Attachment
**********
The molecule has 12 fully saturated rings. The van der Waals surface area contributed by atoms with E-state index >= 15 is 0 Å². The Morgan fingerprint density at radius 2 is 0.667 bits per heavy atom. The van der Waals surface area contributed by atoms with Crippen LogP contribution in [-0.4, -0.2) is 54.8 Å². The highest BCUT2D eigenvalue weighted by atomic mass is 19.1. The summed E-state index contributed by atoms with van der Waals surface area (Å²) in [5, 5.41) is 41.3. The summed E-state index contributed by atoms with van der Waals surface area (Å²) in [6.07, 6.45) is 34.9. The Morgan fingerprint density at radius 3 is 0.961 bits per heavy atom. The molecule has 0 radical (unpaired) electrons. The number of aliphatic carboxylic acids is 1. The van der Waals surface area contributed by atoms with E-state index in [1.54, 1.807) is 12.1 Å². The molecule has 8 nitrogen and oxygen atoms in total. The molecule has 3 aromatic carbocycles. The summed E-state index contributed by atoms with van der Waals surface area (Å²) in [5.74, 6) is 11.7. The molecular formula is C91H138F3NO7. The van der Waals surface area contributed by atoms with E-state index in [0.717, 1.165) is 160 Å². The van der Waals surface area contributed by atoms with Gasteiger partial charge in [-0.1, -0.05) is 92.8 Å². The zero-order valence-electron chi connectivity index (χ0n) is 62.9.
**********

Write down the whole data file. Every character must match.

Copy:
The molecule has 12 fully saturated rings. The van der Waals surface area contributed by atoms with E-state index >= 15 is 0 Å². The Morgan fingerprint density at radius 2 is 0.667 bits per heavy atom. The van der Waals surface area contributed by atoms with Crippen LogP contribution in [-0.4, -0.2) is 54.8 Å². The highest BCUT2D eigenvalue weighted by atomic mass is 19.1. The summed E-state index contributed by atoms with van der Waals surface area (Å²) in [5, 5.41) is 41.3. The summed E-state index contributed by atoms with van der Waals surface area (Å²) in [6.07, 6.45) is 34.9. The Morgan fingerprint density at radius 3 is 0.961 bits per heavy atom. The molecule has 0 radical (unpaired) electrons. The number of aliphatic carboxylic acids is 1. The van der Waals surface area contributed by atoms with E-state index in [1.54, 1.807) is 12.1 Å². The molecule has 8 nitrogen and oxygen atoms in total. The molecule has 3 aromatic carbocycles. The summed E-state index contributed by atoms with van der Waals surface area (Å²) in [5.74, 6) is 11.7. The molecular formula is C91H138F3NO7. The van der Waals surface area contributed by atoms with E-state index in [0.717, 1.165) is 160 Å². The van der Waals surface area contributed by atoms with Gasteiger partial charge in [-0.1, -0.05) is 92.8 Å². The zero-order valence-electron chi connectivity index (χ0n) is 62.9.